Review: ATP 'I'll Be Your Mirror' - Day 2
All Tomorow's Parties : I'll Be Your Mirror
Westgate Sports & Entertainment Complex, Melbourne
Sunday 17th February 2013
In my write up of Day 1, I talked briefly about the neotribe and how the music festival is best viewed as a very short-lived community centred around shared taste and values. A lofty idea perhaps but one that explains the broader appeal of these things. It explains the huge crowds drawn to larger-scale festivals like Future Music, Big Day Out, Harvest, Soundwave and Splendor In The Grass. At these festivals, spectacles each and all, it has long been understood that punters attend ‘the event’ to see each other as often as they focus their attention on the bands in the distance.
In a way, the crowd is the main selling point of a large-scale event, not the line-up. The headlining acts of those big 30,000 plus shows need to be popular and professional, something everyone can gather around with some certainty. Once that’s installed (not an easy nor inexpensive task), the crowd’s time and attention and their ability to document and promote that time and attention to others, is then on-sold to merchandisers, retailers, sponsors, record companies, booking agencies and various other parts of the music and media industries. That band you’re see at two-thirty in the afternoon, that’s a product someone is trying to sell you as much as it’s entertainment. This is the business of live music on a large scale. It’s high-risk, high-profit and probably the best example going of how the culture of music can be emptied out and repackaged as an ambient product—something like mobile phone coverage or data mining or transaction fees—but with a more rebellious spin placed on it.
With this in mind I was particularly curious to see how I’ll Be Your Mirror’s second day would play out. Curated by members of Australian band The Drones, this was a line-up of acts assembled from years of committed listening, always a hugely understated part of what a musician does. There were promoters, booking agents and managers involved, of course, but our attention was being requested for a vastly different reasons. No one books a 15 year defunct Tasmanian band because they have a record or an image to sell. This is done because specific people wanted us to hear it, and to build a festival brand based on an entirely different model, one where live music sits far closer to the centre of what is bought and sold.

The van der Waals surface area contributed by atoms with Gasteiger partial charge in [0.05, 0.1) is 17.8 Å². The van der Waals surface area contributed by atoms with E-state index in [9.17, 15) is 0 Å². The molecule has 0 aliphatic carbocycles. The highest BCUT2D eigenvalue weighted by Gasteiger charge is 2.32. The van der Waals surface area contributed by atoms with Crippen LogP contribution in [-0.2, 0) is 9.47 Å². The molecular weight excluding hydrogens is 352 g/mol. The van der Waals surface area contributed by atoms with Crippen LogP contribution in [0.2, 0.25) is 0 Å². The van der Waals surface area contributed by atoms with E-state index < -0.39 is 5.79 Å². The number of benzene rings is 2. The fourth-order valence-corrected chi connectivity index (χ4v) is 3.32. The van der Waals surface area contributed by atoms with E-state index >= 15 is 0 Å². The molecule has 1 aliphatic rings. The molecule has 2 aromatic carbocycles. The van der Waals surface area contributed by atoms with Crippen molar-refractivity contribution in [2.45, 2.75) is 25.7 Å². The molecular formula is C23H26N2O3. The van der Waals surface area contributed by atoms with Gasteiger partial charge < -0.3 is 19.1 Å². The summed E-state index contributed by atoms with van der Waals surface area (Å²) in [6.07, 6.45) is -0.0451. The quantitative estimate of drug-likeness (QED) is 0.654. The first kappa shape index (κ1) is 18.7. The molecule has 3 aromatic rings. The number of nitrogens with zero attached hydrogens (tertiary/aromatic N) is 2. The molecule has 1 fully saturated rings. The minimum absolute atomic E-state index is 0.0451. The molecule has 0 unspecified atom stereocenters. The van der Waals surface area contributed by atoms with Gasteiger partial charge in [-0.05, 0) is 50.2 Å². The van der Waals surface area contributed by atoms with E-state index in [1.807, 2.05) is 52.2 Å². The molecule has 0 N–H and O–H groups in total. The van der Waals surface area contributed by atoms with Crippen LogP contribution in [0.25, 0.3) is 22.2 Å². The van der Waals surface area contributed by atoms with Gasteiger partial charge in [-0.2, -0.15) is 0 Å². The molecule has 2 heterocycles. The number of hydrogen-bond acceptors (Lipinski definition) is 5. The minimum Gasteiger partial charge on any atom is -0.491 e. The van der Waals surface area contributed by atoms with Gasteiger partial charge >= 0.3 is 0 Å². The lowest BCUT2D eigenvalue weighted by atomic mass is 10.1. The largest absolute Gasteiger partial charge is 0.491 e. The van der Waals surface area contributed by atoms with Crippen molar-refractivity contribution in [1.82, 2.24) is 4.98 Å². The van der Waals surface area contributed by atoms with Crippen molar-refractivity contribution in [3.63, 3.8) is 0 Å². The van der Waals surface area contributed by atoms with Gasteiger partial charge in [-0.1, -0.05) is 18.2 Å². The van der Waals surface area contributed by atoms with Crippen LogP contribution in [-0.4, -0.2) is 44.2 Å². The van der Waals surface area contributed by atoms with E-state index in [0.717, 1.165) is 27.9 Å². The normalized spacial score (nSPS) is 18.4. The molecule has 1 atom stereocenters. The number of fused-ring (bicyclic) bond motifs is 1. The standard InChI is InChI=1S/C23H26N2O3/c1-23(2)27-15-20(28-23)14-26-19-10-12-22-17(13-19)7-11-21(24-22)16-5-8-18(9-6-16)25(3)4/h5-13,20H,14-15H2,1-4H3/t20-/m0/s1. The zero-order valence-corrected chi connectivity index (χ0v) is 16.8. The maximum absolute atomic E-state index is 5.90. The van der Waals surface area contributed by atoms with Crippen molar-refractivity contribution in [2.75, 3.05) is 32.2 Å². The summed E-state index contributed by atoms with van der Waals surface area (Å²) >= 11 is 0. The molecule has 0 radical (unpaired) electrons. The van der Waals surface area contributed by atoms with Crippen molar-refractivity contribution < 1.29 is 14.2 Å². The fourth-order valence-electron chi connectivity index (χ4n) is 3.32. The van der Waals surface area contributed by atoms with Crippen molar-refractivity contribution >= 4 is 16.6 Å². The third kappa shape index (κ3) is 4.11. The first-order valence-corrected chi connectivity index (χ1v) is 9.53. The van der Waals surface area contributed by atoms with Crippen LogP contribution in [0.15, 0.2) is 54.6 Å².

Melbourne’s trancey and minimal My Disco were almost a given on today’s bill. An international band, they embody a transitional moment in Australian rock. They tour and record abroad but these pathways were forged independently, more as a hard-working local band than as the product of rapid internet attention. As such, they are an impossibly tight, always curious live act. Today they draw from across their catalogue but do so in such a way as to highlight how committed they’ve remained to certain ideas: the guitar as textured sound, live drumming drawn from electro and the bass as a varied instrument. They do all this under the fog and laser of a warehouse rave.
(There’s a drum solo as well. ‘Santa’, I say, quietly under my breath.)
‘We don’t exist anymore’, was The Stickmen’s opening volley and their set on Stage 2 was a bit of a blinder. As they worked through their very contemporary sounding dirge, it felt like a further unravelling of Hobart’s long and storied music history. There are certain shades of distortion and lyrical inflection that come from this scene and they absolutely inform the present in increasingly literal ways. It could be the long, long tail of the internet. More likely it’s a group of people and sounds having their day.
It was hard to know what to expect from The Drones on Sunday. How would they fare alongside a bill of their influences and contemporaries? Their live abilities are well documented but if there was one bill on which they’d appear less effective, or slight, surely this was it. I was extremely interested to get up close to see how it came together or fell apart.